character was fair; and his testimony would have far greater
weight with a jury than the testimony of a crowd of approvers
swearing for their necks. But he had the royal word of honour
that he should not be a witness without his own consent; and he
was fully determined not to be a witness unless he were assured
of Porter's safety. Porter was now safe; and Pendergrass had no
longer any scruple about relating the whole truth.

Charnock, King and Keyes were set first to the bar. The Chiefs of
the three Courts of Common Law and several other judges were on
the bench; and among the audience were many members of both
Houses of Parliament.

It was the eleventh of March. The new Act which regulated the
procedure in cases of high treason was not to come into force
till the twenty-fifth. The culprits urged that, as the
Legislature had, by passing that Act, recognised the justice of
allowing them to see their indictment, and to avail themselves of
the assistance of an advocate, the tribunal ought either to grant
them what the highest authority had declared to be a reasonable
indulgence, or to defer the trial for a fortnight. The judges,
however, would consent to no delay. They have therefore been
accused by later writers of using the mere letter of the law in
order to destroy men who, if that law had been construed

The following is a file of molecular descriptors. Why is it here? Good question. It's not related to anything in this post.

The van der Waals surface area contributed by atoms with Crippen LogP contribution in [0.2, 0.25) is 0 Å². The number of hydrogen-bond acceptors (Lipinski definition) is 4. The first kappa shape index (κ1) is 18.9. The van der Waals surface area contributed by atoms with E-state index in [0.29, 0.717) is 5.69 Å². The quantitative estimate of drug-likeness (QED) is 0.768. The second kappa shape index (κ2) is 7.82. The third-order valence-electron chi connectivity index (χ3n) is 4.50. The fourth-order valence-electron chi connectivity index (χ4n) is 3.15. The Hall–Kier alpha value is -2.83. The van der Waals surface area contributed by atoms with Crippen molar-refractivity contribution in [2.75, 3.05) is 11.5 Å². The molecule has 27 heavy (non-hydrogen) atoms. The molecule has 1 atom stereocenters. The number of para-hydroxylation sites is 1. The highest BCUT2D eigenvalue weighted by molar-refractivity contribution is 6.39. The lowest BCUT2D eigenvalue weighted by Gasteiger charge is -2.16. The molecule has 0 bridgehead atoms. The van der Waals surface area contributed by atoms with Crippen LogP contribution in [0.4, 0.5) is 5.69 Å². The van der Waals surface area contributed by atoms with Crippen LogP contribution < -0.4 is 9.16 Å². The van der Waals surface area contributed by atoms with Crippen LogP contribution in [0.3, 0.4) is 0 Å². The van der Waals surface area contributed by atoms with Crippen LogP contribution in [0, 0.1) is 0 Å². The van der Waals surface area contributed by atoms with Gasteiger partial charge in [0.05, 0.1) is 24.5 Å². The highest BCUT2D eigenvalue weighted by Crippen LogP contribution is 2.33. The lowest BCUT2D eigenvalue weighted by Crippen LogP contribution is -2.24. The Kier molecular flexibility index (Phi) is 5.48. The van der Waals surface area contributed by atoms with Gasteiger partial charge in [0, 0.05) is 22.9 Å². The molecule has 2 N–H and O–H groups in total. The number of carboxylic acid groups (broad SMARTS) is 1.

according to its spirit, might have had some chance of escape.
This accusation is unjust. The judges undoubtedly carried the
real intention of the Legislature into effect; and, for whatever
injustice was committed, the Legislature, and not the judges,
ought to be held accountable. The words, "twenty-fifth of March,"
had not slipped into the Act by mere inadvertence. All parties in
Parliament had long been agreed as to the principle of the new
regulations. The only matter about which there was any dispute
was the time at which those regulations should take effect. After
debates extending through several sessions, after repeated
divisions with various results, a compromise had been made; and
it was surely not for the Courts to alter the terms of that
compromise. It may indeed be confidently affirmed that, if the
Houses had foreseen the Assassination Plot, they would have